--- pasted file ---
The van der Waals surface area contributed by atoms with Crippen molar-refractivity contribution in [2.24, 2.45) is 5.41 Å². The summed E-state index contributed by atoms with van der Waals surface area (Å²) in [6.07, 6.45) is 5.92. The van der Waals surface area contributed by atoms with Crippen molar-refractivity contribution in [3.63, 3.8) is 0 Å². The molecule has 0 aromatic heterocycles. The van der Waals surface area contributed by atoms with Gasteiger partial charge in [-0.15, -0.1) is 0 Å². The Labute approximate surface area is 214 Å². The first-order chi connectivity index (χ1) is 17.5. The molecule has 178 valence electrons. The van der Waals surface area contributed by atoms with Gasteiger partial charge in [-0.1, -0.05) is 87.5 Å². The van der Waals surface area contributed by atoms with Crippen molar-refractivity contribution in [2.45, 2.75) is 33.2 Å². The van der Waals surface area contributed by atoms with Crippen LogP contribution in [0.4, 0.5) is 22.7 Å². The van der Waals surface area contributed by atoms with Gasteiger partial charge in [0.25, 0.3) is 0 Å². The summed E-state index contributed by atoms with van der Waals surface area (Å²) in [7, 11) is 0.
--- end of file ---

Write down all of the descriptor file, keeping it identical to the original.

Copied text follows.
The van der Waals surface area contributed by atoms with Crippen molar-refractivity contribution in [2.24, 2.45) is 5.41 Å². The summed E-state index contributed by atoms with van der Waals surface area (Å²) in [6.07, 6.45) is 5.92. The van der Waals surface area contributed by atoms with Crippen molar-refractivity contribution in [3.63, 3.8) is 0 Å². The molecule has 0 aromatic heterocycles. The van der Waals surface area contributed by atoms with Gasteiger partial charge in [-0.15, -0.1) is 0 Å². The Labute approximate surface area is 214 Å². The first-order chi connectivity index (χ1) is 17.5. The molecule has 178 valence electrons. The van der Waals surface area contributed by atoms with Gasteiger partial charge in [-0.1, -0.05) is 87.5 Å². The van der Waals surface area contributed by atoms with Crippen molar-refractivity contribution in [2.45, 2.75) is 33.2 Å². The van der Waals surface area contributed by atoms with Crippen LogP contribution in [0.4, 0.5) is 22.7 Å². The van der Waals surface area contributed by atoms with Gasteiger partial charge in [0.25, 0.3) is 0 Å². The summed E-state index contributed by atoms with van der Waals surface area (Å²) in [7, 11) is 0.